Egyptian opposition leader Mohammed ElBaradei, who heads the National Salvation Front, has called for a boycott of parliamentary elections in April, CNN reported.
"(I) called for parliamentary election boycott in 2010 to expose sham democracy. Today I repeat my call, will not be part of an act of deception," he wrote in a tweet on his official Twitter account, according to CNN.
On Thursday, President Mohamed Morsi’s team announced a four-stage parliamentary election beginning April 27, CNN reported. These are the first elections since Egypt’s lower house of parliament was dissolved in June 2012.
Members of Morsi's party, the Muslim Brotherhood, suggested that ElBaradei’s coalition party simply doesn’t want to participate in elections in which it will likely do poorly. Islamists have won far more elections than liberal and secular party candidates since former president Hosni Mubarak was ousted, the Associated Press reported.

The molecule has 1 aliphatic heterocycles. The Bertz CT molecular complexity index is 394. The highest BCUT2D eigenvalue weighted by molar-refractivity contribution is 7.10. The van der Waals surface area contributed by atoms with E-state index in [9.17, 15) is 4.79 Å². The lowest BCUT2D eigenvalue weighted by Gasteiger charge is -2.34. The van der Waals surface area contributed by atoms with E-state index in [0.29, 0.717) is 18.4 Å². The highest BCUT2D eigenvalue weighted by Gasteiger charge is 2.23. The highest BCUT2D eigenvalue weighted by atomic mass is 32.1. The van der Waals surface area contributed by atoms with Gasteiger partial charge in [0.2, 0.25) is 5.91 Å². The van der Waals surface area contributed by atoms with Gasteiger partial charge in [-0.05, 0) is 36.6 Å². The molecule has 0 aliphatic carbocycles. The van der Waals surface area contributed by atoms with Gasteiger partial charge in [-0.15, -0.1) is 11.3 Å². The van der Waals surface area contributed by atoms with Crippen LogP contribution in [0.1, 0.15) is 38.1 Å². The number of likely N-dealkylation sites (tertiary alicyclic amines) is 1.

"Running away from a popular test only means that some want to assume executive authority without a democratic mandate," Essam el-Erian, deputy head of the Brotherhood's Freedom and Justice Party, wrote on his Facebook page. “We've never yet known (opposition leaders) to face any election or serious test.”
Anti-Morsi activists also questioned whether a boycott was the best way to go, saying it would assure that Islamists continued to dominate parliament, the AP reported.
Blogger and commentator Mahmoud Salem worried that an election boycott would prolong Egypt’s current political impasse, the AP reported. "Where's ElBaradei's party, its plan, its economic vision?” Salem said, according to the AP. “Let's say a boycott is the right answer. What will they do so that they can be competitive in the next election?"
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